Above: From 1983 to 1988, this was my patrol area in the San Juan Mountains of southwestern
Colorado. This 100-square mile area is one of the most beautiful places in America.
On Top of the World
I spent 10 days in Lake City revisiting my old haunts and reminiscing about the years I had worked here as a ranger for the Bureau of Land Management. So how (and why) did I become a BLM ranger? Here's the story:
Every summer when I was a kid, my dad loaded our whole family -- my mom, three brothers, my sister and me --
into our red Dodge station wagon and for the next two months, we traveled around the west while camping in national parks and cooking over a two-burner Coleman gas stove. We had a great time and
I loved everything about it: the traveling, the national parks, and, especially, the camping. From those early trips, I decided that I wanted to be a ranger someday. I finally got my
chance when I was a college student in 1983 and landed a summer ranger job with the Bureau
of Land Management (BLM) in southwestern Colorado.
Here's John Denver singing
Rocky Mountain High.
I had tried applying for a job as a National Park Service ranger the year before but without any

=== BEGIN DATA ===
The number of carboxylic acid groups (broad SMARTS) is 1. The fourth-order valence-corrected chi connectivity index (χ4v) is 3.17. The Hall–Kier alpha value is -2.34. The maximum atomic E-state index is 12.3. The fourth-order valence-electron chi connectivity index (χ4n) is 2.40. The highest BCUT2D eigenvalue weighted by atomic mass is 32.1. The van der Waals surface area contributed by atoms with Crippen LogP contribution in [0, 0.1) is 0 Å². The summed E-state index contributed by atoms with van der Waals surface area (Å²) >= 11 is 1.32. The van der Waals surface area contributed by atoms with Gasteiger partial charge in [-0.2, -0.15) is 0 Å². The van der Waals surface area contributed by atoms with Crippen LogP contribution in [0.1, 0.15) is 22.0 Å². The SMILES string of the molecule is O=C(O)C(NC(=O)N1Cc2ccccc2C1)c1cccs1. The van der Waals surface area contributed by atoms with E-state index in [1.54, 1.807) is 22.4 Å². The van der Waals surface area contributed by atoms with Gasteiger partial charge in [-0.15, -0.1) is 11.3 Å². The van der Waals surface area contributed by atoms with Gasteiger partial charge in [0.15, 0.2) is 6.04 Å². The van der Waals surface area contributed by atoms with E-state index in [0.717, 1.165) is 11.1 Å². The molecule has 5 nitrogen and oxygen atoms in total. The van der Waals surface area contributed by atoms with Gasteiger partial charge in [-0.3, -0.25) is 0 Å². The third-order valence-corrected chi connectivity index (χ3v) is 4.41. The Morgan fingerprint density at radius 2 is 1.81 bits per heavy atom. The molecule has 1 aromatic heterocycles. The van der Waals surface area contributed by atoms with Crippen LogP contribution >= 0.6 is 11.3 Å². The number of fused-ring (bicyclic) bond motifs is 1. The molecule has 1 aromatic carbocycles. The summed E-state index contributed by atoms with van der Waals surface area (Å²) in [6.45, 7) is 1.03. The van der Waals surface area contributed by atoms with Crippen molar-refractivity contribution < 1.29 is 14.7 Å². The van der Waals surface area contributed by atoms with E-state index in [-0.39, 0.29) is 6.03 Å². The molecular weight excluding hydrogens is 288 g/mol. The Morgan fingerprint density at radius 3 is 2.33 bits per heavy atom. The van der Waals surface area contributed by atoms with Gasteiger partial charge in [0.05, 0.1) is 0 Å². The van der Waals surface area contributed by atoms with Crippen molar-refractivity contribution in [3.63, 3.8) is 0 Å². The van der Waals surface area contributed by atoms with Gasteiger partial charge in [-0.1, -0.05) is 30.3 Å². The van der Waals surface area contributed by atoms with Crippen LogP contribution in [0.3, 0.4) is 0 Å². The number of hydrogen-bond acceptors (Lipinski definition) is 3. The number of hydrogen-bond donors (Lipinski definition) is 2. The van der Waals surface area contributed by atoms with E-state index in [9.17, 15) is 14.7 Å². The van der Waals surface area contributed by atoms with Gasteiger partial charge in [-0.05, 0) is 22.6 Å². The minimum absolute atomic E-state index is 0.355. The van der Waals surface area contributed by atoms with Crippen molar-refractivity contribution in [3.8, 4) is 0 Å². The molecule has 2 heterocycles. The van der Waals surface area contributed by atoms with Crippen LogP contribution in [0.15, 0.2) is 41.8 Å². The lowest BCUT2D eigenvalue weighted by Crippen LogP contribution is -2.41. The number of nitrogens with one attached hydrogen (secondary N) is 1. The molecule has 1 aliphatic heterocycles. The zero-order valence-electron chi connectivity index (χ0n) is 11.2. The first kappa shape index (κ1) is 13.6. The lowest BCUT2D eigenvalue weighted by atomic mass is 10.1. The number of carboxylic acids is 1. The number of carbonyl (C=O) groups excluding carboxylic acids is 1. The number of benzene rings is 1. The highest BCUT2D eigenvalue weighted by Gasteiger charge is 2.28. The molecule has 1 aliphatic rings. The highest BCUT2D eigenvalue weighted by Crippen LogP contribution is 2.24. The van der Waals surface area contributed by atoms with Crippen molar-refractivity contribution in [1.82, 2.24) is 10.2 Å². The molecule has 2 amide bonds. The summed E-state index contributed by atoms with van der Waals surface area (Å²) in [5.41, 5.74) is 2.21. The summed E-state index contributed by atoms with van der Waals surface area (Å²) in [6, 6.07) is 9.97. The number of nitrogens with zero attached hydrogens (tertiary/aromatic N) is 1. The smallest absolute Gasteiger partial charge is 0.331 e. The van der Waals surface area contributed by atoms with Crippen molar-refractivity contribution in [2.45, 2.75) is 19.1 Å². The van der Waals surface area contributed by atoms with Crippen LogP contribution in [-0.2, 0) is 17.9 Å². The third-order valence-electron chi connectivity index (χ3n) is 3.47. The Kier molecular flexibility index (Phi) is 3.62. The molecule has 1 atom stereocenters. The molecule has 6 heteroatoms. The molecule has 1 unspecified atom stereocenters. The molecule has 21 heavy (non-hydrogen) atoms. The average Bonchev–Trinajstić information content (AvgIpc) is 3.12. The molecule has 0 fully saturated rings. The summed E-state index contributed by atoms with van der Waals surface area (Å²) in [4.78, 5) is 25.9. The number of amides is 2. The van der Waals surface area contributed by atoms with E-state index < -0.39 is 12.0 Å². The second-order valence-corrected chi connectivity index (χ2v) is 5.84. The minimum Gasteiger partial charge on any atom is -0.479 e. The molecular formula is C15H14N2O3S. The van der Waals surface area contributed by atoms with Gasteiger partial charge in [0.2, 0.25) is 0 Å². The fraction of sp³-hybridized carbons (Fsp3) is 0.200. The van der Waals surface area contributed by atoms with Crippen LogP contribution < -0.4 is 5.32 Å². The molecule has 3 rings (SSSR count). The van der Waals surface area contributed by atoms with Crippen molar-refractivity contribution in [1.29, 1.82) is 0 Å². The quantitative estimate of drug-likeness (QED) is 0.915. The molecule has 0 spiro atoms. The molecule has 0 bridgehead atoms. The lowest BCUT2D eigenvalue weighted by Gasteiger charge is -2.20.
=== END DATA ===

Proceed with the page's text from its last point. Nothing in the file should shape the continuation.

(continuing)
luck, so the next year I applied with the Student Conservation Association
(S.C.A.), a non-profit outfit that matches up volunteers with land agencies like the National Park Service that need
rangers. That May, just before my spring semester ended at the University of Wisconsin, I got a call from a fellow named Jay Boren with the BLM in a place
called Montrose, Colorado. I'd never heard of Montrose, I didn't know much
about the BLM, but Jay seemed like a pretty friendly "good ol' boy" so I
signed onto a three-person trail crew for that summer as a volunteer.
Above: The logo on my BLM truck (1984).
I figured that I'd work there for one season and then go on to
something else. After spending a summer working in Colorado, though, I loved
it so much that I applied for a paid ranger job for the next summer in
nearby Silverton, which I landed. That second summer was also a blast; I couldn't believe they were paying me to do something I'd gladly
do for free. The year after that, I became the head BLM ranger in
the San Juan Mountains, stationed in the cute little alpine town of Lake
City, Colorado. Altogether, I worked with the BLM for six summers,
from 1983 through 1988, and during that time, I supervised several ranger
crews and dealt with bears, mountain lions, feisty elk, and about a million Texans.
Why did I stay? Because it's the most
beautiful place in America with lots of snow-capped 14,000-foot peaks and